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The purpose of this paper is to discuss the demographic transition model and the specifics of global food production. The demographic transition model focuses on describing the change of population during a certain period. It provides an integrated presentation of changing populations based on generalization regarding one or another issue. The model was developed using the assumptions made by Warren Thompson, who studied birth and death rates in populations and by Frank W. Notestein (Editorial Board, 2013). The model was further improved by other demographers in terms of describing stages.
Phases of Demographic Transition and Crude Birth and Death Rates
There are four phases of demographic transition, including pre-transition (high fluctuating), early transition, late transition, and post-transition (low fluctuating) (Editorial Board, 2013). At the first stage, the population grows slowly, and in the second stage, the population growth becomes more dynamic. The third stage involves increased life spans and better access to health care services, which contribute to decreasing the population’s growth. In the fourth stage, people tend to suffer from lifestyle diseases, such as obesity or heart attacks, and experience low birth rates.
Thus, comparing crude death rates (CDR) and crude birth rates (CBR), it is possible to state that the pre-transition stage implies high CDR and CBR similar to each other, the population growth is fluctuating. The second phase is characteristic of developing countries, which face decreasing CDR and increasing CBR due to improving nutrition and sanitation. The population growth is rapid. In the third stage, there is a decrease in CBR caused by higher incomes, contraception, urbanization, and education. The fourth stage presents low CBR and CDR because of economic conditions and access to health care. The population becomes to decline. The factors that affect CDR and CBR between transition stages are access to health care and education, income, lifestyle attitudes, diseases, and nutrition and sanitation issues.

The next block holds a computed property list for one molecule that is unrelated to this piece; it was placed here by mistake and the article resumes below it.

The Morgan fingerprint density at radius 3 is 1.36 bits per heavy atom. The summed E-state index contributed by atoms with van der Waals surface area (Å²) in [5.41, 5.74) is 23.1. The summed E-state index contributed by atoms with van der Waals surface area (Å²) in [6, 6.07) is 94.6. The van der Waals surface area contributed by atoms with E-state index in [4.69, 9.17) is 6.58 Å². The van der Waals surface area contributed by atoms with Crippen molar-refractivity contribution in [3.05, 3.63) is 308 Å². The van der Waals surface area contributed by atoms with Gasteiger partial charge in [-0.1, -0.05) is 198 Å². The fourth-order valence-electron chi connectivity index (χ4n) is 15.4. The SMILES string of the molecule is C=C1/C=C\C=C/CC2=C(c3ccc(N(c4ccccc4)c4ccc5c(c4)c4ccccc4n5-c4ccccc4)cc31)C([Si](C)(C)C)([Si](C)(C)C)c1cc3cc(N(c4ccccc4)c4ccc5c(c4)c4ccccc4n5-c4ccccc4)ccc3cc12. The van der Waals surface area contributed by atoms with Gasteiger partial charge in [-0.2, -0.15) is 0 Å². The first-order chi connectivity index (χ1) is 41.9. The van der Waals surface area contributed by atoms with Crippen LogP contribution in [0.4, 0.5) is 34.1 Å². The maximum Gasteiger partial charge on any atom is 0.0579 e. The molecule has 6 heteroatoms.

Food Security in Developed and Developing Countries
Developing and developed countries have different access to nutritious products caused by economic factors, including the costs of organic food. The most critical factors affecting global food distribution include infrastructure, poverty levels, natural biomes, climate, governmental activities, and corruption (Editorial Board, 2013). In particular, developed countries have greater nutritious food availability, and the infrastructure allows providing them with all necessary products. On the contrary, developing countries experience difficulties associated with food transportation, storage, and distribution due to poor infrastructure. Also, people have fewer resources to buy nutritious food, which serves as one more restricting factor.
Programs Related to Food Security
There are specific programs that aim to offer assistance to developing countries to provide them with higher food availability. For example, the World Food Program launched by the United Nations (UN) attempts to contribute to the economic development of the mentioned countries using procuring the local foods instead of transporting them from developed countries, as Margulis (2013) stated. Such initiative helps developing countries that do not have sufficient funds and those where the level of development does not fully provide the population with means for life. Also, the World Food Program assists people in a difficult situation due to wars and natural disasters. It works only to benefit countries where economic, political, or other structures are so weak that the government cannot feed the population.
The paper has discussed the demographic transition model with the focus on its phases. CBR and CDR for each phase have been compared. The issues of food security are also discussed. Furthermore, the food security program that intends to ensure food security in developing countries, focusing on the local food procurement, has also been analyzed.
Editorial Board. (2013). Environmental science. Schaumburg, IL: Words of Wisdom.
Margulis, M. E. (2013). The regime complex for food security: Implications for the global hunger challenge. Global Governance: A Review of Multilateralism and International Organizations, 19(1), 53-67.